A lollipop lady axed due to council cuts has set up an online fundraising page so she can carry on working to protect children.
Lorraine Robinson, 63, says she cannot leave children to ‘risk their lives’ on the busy main road in Clevedon, Somerset.
She has vowed to keep working but has launched a JustGiving internet appeal to pay for her £142-a-month wages, as well as the £1,900 insurance policy she requires.
Lorraine Robinson, 63, says she cannot leave children to ‘risk their lives’ on the busy main road
She has vowed to keep working but has launched a JustGiving appeal to pay for her wages
Mrs Robinson has been patrolling the road every morning and afternoon for three years
Mrs Robinson has been patrolling the road, which is near two primary schools and a secondary school, every morning and afternoon for three years.
She was axed by the district council a year ago. The local town council agreed to pick up her wages, but today they too pulled the plug.
Mrs Robinson, a mother-of-two, said today: ‘This is a very dangerous road, without anyone here it is an accident waiting to happen.
‘If they don’t do something about it down there somebody will get killed. Lives are at risk if my job goes. The parents have been up in arms.
A lollipop lady axed due to cuts has set up a fundraising page so she can carry on working
Her patrol helps Nicholas Chantry Primary School, All Saints School and Clevedon School
‘They keep saying we need somebody here. There is not going to be any speed cameras or traffic calming measures introduced.’
Mrs Robinson works 30 minutes in the morning and 30 minutes in the afternoon
Mrs Robinson’s patrol on Old Street helps Nicholas Chantry Primary School, All Saints School and Clevedon School.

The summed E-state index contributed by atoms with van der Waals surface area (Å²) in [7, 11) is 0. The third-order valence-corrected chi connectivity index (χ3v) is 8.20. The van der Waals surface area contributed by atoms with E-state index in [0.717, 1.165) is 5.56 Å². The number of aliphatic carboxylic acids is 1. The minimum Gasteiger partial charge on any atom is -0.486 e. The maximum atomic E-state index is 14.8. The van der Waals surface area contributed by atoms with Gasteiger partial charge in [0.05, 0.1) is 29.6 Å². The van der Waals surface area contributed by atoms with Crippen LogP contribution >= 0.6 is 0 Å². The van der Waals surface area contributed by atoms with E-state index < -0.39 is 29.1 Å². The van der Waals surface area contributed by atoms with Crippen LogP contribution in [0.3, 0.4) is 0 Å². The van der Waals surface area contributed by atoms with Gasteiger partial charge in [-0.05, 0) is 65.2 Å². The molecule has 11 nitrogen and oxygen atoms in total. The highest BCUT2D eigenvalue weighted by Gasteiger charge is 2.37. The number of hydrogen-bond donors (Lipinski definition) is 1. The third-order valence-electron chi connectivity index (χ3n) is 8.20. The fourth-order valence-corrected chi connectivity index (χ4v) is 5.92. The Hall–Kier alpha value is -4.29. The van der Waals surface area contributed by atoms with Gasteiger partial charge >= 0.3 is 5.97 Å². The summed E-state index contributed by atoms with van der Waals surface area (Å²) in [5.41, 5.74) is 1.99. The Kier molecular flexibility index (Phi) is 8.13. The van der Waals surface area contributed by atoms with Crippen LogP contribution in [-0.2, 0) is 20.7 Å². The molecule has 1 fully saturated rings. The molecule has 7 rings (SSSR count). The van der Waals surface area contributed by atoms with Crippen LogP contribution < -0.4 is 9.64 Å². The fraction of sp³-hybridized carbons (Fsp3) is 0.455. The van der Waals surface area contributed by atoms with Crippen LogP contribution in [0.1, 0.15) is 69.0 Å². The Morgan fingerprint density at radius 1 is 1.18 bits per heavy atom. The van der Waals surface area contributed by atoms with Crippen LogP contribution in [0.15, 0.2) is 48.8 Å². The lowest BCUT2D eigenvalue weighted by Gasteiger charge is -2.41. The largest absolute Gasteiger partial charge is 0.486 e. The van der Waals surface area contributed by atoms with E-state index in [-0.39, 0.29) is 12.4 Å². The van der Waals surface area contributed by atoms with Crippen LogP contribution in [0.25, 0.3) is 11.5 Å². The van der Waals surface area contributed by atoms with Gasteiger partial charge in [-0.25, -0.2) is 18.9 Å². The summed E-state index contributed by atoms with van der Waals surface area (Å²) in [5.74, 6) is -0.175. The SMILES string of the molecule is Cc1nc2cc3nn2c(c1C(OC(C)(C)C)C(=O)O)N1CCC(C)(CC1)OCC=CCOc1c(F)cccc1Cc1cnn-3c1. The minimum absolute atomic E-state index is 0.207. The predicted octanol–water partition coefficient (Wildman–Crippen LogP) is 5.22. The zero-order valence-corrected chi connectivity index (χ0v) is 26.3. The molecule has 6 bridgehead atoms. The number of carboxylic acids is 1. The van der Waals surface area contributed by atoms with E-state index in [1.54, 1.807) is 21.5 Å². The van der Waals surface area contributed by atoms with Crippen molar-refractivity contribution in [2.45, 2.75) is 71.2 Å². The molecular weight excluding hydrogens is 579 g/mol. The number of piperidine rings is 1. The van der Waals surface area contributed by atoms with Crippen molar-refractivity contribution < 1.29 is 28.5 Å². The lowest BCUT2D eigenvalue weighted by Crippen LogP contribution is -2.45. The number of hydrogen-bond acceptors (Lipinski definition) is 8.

Two years ago her job was thrown into jeopardy as North Somerset Council withdrew funding.
Her wages were then paid by Clevedon Town Council, which was due to stop funding her today, but has now extended that until the New Year thanks to a generous donor who contributed £1,500 to keep her working until the February half term.
Wearing her hi-vis waterproof coat, Mrs Robinson works 30 minutes in the morning and 30 minutes in the afternoon.
The total cost of employing her to the council is £3,340 per annum including insurance, uniform and additional costs.
Mrs Robinson said: ‘They’re always on about health and safety but what’s more important than children crossing roads safely?
The total cost of employing her is per annum including insurance, uniform and additional costs
Last year Mrs Robinson had a hip replacement operation and took three months off to recover
‘I’d continue to do it voluntarily, it does need somebody there.
Protecting our children since 1953
Lollipop men and women first appeared on the streets of London in 1953.
Their job is to walk to the middle of the road and hold up their sign when children want to cross the road.
It is a legal requirement for traffic to stop at this command.
A typical shift as a lollipop lady might last three hours a day, split between morning and afternoon.
The job is popular with retirees who take on the small number of hours to supplement their income.
In 2000 responsibilities for lollipop ladies were handed over to local authorities and the legal requirement to provide them was removed.
‘It gets very busy between 8.20am and 8.45am – I get abuse all the time but I just ignore it now.
Last year Mrs Robinson had a hip replacement operation and took three months off to recover, and she said that during that time two children were hit by cars.
‘By all accounts, two of the older children got hit by two different cars,’ she said. ‘If I’d have been there it wouldn’t have happened.’
Councillor Graham Watkins believes it was a mistake for North Somerset Council to remove funding.
He said: ‘Lorraine is one dedicated lady. She wants to keep going. It is not easy to find people that want that job.
‘I think we should never have got into this position. There are two other crossings that have been sponsored in North Somerset.
‘But again they are for limited periods. We have got to find something else to keep it going.
‘It is not a satisfactory situation. The best solution is that a sponsor comes forward to pick up the cost.’